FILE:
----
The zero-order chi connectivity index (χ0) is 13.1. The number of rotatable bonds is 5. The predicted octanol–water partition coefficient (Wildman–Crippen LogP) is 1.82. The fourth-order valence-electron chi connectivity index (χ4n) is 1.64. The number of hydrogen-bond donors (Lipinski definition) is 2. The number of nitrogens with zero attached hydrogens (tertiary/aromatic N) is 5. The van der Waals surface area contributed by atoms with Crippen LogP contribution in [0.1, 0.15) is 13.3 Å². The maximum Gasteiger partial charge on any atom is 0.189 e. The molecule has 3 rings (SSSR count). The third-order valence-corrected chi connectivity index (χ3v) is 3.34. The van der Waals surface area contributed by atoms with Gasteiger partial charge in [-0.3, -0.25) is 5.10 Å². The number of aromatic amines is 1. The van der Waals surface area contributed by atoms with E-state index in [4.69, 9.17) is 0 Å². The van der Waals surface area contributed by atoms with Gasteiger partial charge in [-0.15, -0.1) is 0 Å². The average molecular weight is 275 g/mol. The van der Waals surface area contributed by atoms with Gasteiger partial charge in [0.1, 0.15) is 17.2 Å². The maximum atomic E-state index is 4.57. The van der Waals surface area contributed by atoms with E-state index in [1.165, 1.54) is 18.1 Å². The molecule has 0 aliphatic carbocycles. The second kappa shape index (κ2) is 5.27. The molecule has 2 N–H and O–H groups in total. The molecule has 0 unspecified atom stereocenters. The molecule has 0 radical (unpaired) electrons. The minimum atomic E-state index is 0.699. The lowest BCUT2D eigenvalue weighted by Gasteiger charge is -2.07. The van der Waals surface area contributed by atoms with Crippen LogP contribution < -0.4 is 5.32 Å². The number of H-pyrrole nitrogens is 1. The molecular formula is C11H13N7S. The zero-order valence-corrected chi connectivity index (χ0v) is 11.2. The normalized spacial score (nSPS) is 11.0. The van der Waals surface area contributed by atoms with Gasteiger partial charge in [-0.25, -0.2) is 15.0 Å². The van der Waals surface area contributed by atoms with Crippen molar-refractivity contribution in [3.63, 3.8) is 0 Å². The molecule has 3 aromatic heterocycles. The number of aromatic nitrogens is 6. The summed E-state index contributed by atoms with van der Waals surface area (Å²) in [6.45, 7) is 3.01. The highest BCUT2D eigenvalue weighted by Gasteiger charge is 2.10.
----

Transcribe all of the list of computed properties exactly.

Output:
The zero-order chi connectivity index (χ0) is 13.1. The number of rotatable bonds is 5. The predicted octanol–water partition coefficient (Wildman–Crippen LogP) is 1.82. The fourth-order valence-electron chi connectivity index (χ4n) is 1.64. The number of hydrogen-bond donors (Lipinski definition) is 2. The number of nitrogens with zero attached hydrogens (tertiary/aromatic N) is 5. The van der Waals surface area contributed by atoms with Crippen LogP contribution in [0.1, 0.15) is 13.3 Å². The maximum Gasteiger partial charge on any atom is 0.189 e. The molecule has 3 rings (SSSR count). The third-order valence-corrected chi connectivity index (χ3v) is 3.34. The van der Waals surface area contributed by atoms with Gasteiger partial charge in [-0.3, -0.25) is 5.10 Å². The number of aromatic amines is 1. The van der Waals surface area contributed by atoms with E-state index in [4.69, 9.17) is 0 Å². The van der Waals surface area contributed by atoms with Gasteiger partial charge in [-0.15, -0.1) is 0 Å². The average molecular weight is 275 g/mol. The van der Waals surface area contributed by atoms with Gasteiger partial charge in [0.1, 0.15) is 17.2 Å². The maximum atomic E-state index is 4.57. The van der Waals surface area contributed by atoms with E-state index in [1.165, 1.54) is 18.1 Å². The molecule has 0 aliphatic carbocycles. The second kappa shape index (κ2) is 5.27. The molecule has 2 N–H and O–H groups in total. The molecule has 0 unspecified atom stereocenters. The molecule has 0 radical (unpaired) electrons. The minimum atomic E-state index is 0.699. The lowest BCUT2D eigenvalue weighted by Gasteiger charge is -2.07. The van der Waals surface area contributed by atoms with Crippen LogP contribution < -0.4 is 5.32 Å². The number of H-pyrrole nitrogens is 1. The molecular formula is C11H13N7S. The zero-order valence-corrected chi connectivity index (χ0v) is 11.2. The normalized spacial score (nSPS) is 11.0. The van der Waals surface area contributed by atoms with Gasteiger partial charge in [-0.25, -0.2) is 15.0 Å². The van der Waals surface area contributed by atoms with Crippen molar-refractivity contribution in [3.63, 3.8) is 0 Å². The molecule has 3 aromatic heterocycles. The number of aromatic nitrogens is 6. The summed E-state index contributed by atoms with van der Waals surface area (Å²) in [6.45, 7) is 3.01. The highest BCUT2D eigenvalue weighted by Gasteiger charge is 2.10.